Acknowledge positive change

As soon as you’ve had the feedback-about-feedback conversation, start looking for evidence that your employee has taken your advice to heart. Speak up the very first time you notice them behaving differently.


Remember your job in giving feedback isn’t done when you give it. Your job is done when your feedback has been received, internalised, and applied.



Cue Cards



Hi _____________ , I'd like to chat with you about something real quick, do you have a minute?


It’s my job as a manager to help you play to your your strengths and work on any areas that need improvement. I just wanted you to know that when I have to tell you, or anyone on the team about something I believe you should work on, it’s not to discourage, criticise or judge you, in fact, it’s the opposite. I want you to be the best you can be and to grow and stretch yourself. You're invaluable to the team.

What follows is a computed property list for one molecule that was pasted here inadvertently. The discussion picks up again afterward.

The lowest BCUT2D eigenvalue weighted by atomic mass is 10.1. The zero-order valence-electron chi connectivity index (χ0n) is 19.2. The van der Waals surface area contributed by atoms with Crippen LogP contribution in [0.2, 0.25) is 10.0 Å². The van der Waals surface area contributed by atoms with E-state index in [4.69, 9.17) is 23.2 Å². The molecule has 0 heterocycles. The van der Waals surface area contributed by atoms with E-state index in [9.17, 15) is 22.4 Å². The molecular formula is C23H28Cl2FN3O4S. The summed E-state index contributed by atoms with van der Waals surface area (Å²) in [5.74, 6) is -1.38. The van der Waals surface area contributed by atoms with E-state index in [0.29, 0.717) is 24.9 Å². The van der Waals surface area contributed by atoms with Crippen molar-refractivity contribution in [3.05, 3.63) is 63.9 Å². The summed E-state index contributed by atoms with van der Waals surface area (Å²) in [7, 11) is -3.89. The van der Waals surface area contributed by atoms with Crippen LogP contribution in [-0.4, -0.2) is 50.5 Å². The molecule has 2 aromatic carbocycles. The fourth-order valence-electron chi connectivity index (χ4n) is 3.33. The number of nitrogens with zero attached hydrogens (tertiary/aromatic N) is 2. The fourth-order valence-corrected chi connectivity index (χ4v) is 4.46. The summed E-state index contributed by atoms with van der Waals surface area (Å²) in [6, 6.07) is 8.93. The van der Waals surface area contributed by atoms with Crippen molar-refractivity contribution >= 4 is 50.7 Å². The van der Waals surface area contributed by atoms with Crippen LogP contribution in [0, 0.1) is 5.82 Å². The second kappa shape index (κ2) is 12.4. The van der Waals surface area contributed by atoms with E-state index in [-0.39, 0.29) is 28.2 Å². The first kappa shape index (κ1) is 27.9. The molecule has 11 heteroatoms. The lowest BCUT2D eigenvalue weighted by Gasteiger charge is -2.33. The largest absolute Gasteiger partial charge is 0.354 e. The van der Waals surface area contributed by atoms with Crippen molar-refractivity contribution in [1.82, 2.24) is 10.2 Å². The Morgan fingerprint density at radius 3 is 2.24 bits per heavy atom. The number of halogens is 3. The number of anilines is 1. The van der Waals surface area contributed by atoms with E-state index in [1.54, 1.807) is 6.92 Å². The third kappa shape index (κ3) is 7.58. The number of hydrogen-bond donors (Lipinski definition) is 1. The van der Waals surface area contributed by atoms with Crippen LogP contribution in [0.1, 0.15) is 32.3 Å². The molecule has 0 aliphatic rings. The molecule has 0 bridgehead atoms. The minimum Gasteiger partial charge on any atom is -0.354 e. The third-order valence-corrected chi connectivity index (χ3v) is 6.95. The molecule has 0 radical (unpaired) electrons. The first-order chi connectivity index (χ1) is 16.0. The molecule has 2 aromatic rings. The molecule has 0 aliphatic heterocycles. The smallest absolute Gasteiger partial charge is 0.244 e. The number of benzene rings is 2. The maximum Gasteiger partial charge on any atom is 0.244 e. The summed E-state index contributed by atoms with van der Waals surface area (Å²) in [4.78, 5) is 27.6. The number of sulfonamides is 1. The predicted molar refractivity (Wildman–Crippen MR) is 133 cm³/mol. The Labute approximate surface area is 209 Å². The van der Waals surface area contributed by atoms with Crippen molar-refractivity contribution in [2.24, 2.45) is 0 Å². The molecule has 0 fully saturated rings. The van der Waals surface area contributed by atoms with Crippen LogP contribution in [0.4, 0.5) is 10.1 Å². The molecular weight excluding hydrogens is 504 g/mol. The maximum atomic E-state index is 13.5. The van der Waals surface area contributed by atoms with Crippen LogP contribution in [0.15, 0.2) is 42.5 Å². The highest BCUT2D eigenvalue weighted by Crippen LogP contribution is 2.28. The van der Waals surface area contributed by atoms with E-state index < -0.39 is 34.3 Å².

I've got a quick bit of feedback for you, do you think you could listen and take some action on it this week?


When I give feedback it's to focus on improvement, but I understand sometimes it might be challenging to hear? Could you let me know if you find any of my feedback challenging this week, when I'm giving you the feedback? I'm looking to improve the way I give feedback too.


Additional Resources

https://hbr.org/2018/05/the-right-way-to-respond-to-negative-feedback